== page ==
Who’s the primary caretaker of my children?

| Jun 14, 2018 | Fathers' Rights

The question of who served as primary caretaker of your children during your marriage is an important one when it comes to the resolution of child custody disputes. If your dispute were to go to trial, for example, a family law court would likely give more weight and power to the person it deems to be the “primary caretaker.”

What does “primary caretaker” mean in the context of a child custody dispute? This term refers to the person who performed the majority of the child care tasks. The primary caretaker was probably the parent who did most of the following tasks:

  • Prepare the children for school in the morning.
  • Prepare lunches for the children.
  • Make sure the children’s hygienic needs are taken care of.
  • Drive the children to school and pick them up from day care.
  • Prepare dinner for the children.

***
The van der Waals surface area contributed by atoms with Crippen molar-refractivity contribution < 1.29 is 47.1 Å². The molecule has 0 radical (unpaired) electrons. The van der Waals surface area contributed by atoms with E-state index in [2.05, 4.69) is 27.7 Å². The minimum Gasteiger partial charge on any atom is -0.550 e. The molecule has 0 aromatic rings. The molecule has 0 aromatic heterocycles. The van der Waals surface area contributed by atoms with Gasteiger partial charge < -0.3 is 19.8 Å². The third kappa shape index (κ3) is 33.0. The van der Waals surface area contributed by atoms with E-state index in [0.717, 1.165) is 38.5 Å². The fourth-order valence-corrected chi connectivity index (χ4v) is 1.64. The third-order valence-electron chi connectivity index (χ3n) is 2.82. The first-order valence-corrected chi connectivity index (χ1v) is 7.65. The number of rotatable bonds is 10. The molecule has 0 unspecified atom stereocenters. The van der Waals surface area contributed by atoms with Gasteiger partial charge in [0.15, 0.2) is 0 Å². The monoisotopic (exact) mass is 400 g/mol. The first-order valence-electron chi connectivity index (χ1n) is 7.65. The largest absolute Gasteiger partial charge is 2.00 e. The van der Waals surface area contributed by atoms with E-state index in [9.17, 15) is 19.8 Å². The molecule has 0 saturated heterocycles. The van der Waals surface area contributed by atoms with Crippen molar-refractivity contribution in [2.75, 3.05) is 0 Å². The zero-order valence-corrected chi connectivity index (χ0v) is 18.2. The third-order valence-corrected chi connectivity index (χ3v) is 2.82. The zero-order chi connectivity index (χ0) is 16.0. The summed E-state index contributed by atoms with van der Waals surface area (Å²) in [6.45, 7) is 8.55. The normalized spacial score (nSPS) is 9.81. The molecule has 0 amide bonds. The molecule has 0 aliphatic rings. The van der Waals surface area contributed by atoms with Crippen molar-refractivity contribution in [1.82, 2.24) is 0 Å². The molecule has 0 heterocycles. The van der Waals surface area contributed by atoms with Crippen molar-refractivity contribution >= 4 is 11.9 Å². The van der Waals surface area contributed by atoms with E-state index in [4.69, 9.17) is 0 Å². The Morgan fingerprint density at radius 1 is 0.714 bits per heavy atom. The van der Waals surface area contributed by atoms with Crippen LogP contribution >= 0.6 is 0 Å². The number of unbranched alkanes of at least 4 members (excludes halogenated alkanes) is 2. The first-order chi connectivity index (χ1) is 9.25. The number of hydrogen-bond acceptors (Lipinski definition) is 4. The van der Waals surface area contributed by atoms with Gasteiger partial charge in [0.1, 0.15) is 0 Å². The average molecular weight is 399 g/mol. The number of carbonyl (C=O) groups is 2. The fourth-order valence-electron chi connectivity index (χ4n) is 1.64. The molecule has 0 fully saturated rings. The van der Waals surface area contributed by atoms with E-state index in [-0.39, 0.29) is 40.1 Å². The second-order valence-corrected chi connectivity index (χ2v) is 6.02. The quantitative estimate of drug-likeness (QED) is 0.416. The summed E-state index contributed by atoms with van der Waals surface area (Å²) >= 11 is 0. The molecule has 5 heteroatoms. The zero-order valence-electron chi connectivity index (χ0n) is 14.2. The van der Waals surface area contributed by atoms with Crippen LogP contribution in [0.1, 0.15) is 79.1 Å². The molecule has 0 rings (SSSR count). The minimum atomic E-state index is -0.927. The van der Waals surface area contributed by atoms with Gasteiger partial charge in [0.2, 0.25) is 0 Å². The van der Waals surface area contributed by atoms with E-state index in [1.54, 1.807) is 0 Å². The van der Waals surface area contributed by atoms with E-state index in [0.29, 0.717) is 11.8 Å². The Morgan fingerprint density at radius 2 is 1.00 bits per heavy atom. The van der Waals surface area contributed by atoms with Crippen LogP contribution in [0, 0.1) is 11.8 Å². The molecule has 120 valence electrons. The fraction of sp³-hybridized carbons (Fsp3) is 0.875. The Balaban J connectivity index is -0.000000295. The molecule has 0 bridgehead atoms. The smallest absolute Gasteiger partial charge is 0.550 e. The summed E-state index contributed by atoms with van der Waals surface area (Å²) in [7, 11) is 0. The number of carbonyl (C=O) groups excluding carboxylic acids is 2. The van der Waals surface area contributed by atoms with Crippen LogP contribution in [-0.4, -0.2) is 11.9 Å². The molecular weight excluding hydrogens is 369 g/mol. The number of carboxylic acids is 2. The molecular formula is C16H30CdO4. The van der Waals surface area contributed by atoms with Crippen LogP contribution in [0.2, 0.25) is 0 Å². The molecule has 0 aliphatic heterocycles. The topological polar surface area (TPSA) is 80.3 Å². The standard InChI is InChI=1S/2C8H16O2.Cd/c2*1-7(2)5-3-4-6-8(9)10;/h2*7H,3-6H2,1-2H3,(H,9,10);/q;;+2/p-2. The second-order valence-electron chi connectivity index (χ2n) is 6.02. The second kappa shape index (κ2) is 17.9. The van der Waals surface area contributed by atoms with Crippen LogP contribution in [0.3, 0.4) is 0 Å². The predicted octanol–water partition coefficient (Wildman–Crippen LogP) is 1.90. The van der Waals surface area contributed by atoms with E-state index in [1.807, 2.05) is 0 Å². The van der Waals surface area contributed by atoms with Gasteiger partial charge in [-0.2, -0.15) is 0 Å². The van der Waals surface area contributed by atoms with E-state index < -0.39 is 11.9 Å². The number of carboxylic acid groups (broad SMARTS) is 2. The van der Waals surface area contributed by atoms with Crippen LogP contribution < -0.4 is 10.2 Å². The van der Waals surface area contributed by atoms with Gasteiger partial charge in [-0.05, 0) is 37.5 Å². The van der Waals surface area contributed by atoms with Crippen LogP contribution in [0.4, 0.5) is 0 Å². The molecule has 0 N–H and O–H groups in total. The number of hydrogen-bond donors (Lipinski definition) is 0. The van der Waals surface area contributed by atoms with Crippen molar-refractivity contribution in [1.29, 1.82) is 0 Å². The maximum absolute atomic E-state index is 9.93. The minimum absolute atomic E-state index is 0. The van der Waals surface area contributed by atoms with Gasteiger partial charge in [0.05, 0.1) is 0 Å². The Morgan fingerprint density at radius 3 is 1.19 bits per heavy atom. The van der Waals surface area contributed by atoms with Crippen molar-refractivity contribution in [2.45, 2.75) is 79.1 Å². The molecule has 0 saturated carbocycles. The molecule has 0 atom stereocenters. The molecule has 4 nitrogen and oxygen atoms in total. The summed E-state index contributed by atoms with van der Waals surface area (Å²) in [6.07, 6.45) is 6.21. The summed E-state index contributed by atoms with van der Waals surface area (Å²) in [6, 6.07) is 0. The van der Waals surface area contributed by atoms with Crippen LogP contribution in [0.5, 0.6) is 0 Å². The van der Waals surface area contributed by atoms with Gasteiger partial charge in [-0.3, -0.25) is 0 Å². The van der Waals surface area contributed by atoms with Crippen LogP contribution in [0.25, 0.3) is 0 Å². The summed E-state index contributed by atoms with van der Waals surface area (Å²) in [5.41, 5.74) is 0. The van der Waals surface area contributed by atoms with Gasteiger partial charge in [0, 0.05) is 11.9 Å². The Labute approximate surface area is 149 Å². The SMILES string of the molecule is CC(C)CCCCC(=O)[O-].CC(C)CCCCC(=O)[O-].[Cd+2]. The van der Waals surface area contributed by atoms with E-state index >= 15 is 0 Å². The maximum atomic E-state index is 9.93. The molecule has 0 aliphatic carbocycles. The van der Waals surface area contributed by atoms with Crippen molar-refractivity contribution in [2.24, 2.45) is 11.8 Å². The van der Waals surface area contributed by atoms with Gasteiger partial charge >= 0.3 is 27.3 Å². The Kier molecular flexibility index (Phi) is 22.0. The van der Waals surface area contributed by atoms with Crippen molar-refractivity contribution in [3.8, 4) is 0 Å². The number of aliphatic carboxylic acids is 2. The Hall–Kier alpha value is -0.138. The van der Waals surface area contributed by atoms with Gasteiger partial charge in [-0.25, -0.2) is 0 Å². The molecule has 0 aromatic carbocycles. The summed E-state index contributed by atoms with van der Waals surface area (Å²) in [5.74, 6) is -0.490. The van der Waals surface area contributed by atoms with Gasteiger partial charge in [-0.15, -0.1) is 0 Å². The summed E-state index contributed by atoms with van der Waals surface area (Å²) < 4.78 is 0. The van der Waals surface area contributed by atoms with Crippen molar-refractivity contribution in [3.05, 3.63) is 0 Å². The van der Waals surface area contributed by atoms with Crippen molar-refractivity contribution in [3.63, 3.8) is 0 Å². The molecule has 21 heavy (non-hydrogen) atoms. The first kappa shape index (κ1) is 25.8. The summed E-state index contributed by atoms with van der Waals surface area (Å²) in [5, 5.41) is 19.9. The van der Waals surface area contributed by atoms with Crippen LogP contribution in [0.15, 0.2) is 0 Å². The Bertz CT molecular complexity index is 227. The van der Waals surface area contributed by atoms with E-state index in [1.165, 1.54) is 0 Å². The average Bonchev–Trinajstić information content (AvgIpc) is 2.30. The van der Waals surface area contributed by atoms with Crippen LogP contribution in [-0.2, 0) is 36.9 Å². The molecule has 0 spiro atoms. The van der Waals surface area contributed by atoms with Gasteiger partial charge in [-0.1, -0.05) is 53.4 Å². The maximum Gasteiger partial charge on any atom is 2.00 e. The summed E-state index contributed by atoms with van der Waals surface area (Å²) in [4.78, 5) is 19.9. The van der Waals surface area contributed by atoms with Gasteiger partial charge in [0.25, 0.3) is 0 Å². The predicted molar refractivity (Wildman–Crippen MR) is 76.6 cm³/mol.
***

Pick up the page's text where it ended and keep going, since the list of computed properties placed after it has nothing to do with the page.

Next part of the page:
• Read the children bedtime stories and tuck them in at night.
  • Take the children on fun and educational outings during free time.
  • Help the children with their homework.
  • Take the children to medical appointments.
  • Spend time with the children.
  • Discipline the children and teach them good values.

The above list represents some of the many tasks completed by parents on a day-to-day basis to ensure that the needs of their children are met. In some cases, the parents divide these responsibilities equally, in which case the court may be more inclined to give the parents an equal amount of power during the debate over child custody. Other times, it’s clear that one parent performed virtually all of the child care tasks, and in these cases, that parent will often receive full physical custody of his or her children.

By understanding your position in terms of being a caretaker for your children while you were married, you’ll have a better idea of how a court will decide your case and how to navigate your child custody dispute.

Source: Findlaw, “Preference for the Primary Caretaker,” accessed June 14, 2018

Archives

FindLaw Network